In addition to circadian rhythm, other pathways, such as plant hormone signal transduction, carbon metabolism, phenylpropanoid biosynthesis, and porphyrin & chlorophyll metabolism may also contribute to biomass vigor in cotton. As, altered expression of circadian rhythm genes also disturbs the other biological pathways such as phytohormone signaling, stress response, and energy metabolism [63]. We found many genes of AUX/IAA transcriptional regulator family protein with downregulated expressions in leaf of hybrids. Auxin hormone plays a diversity of functions in plants. It regulates leaf initiation, leaf shape, and shoots apical meristems. Genes involved in IAA biosynthesis showed decreased expression in B. napus hybrids and play role in hybrid vigor [27]. According to a study in Arabidopsis, the gene activity of IAA was frequently increased in hybrids that promote leaf cell numbers [64]. Furthermore, many genes of peroxidase superfamily protein showed upregulated expression in root of hybrids in our results. We assume changes in these genes may be contributing to root growth in hybrids. Peroxidases are thought to be involved in a variety of physiological functions in plants e.g. lignification, suberization, cross-linking of cell wall proteins, and wound healing. A previous study has shown peroxidase participates in auxin metabolism [65]. Cell wall related peroxidase effect the root elongation in Arabidopsis [66]. Taken together all, our result predict genes involved in circadian rhythm and other metabolic processes showed overdominance in hybrids resulting in altered biomass vigor in cotton.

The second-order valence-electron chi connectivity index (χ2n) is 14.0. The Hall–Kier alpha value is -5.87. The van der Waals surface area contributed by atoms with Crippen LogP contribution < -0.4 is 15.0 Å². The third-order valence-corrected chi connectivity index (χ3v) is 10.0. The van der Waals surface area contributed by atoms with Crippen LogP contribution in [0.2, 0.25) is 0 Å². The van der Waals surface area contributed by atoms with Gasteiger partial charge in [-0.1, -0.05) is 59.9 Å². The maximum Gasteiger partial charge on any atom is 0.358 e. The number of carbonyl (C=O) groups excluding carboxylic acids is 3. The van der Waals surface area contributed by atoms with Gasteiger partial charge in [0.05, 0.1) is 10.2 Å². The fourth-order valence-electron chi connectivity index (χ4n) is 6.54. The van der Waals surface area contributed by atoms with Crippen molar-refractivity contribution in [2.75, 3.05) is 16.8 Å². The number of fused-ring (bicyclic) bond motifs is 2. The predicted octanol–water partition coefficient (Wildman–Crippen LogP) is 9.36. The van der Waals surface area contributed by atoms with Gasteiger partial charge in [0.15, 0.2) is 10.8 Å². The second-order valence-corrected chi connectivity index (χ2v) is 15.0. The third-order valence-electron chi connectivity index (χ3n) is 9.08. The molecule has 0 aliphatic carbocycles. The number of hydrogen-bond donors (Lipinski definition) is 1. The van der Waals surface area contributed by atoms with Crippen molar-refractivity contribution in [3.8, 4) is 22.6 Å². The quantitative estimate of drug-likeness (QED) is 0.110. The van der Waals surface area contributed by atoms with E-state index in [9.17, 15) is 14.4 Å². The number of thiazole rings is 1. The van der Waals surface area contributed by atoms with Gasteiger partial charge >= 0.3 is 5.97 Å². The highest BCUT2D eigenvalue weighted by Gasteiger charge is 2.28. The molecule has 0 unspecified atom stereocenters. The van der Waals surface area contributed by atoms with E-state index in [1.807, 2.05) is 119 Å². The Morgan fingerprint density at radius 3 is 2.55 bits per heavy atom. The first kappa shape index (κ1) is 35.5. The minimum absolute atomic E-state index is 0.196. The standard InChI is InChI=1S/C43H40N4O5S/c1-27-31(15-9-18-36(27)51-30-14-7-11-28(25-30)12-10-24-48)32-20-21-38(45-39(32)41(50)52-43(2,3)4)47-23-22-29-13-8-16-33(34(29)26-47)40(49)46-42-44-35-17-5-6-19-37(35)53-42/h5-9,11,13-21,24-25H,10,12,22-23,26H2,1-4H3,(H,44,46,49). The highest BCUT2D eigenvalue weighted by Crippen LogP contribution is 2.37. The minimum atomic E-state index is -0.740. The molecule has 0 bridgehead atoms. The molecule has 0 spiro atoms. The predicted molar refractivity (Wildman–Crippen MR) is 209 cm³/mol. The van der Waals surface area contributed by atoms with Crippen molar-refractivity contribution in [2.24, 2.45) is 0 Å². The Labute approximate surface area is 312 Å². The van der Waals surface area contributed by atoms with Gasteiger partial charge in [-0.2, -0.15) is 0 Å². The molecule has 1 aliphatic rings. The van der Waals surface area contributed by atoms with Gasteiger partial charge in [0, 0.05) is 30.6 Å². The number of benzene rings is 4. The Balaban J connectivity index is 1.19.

Conclusions

It is notable that F1 hybrids of upland cotton showed biomass vigor during the early stages of vegetative growth. The genome-wide comparative transcriptome study of hybrids and inbred lines determined many DEGs compared to either parent in root and leaf of hybrids. Further analysis indicated expression pattern of most DEGs was overdominant in both tissues of hybrids. These results strongly suggest at expression level overdominance mediate early biomass vigor in hybrids of cotton. Phenomenal changes in genes of circadian rhythm and other metabolic processes may be enabled vigorous growth of hybrids relative to their parents. However, how overdominant expressed genes involved in these pathways lead to the different level of biomass heterosis in hybrids needed further investigation. Our comprehensive study gave new insights to understand the preliminary molecular mechanism of biomass heterosis. Our results and large scale data will be potential source for further molecular research on biomass vigor in hybrid cotton.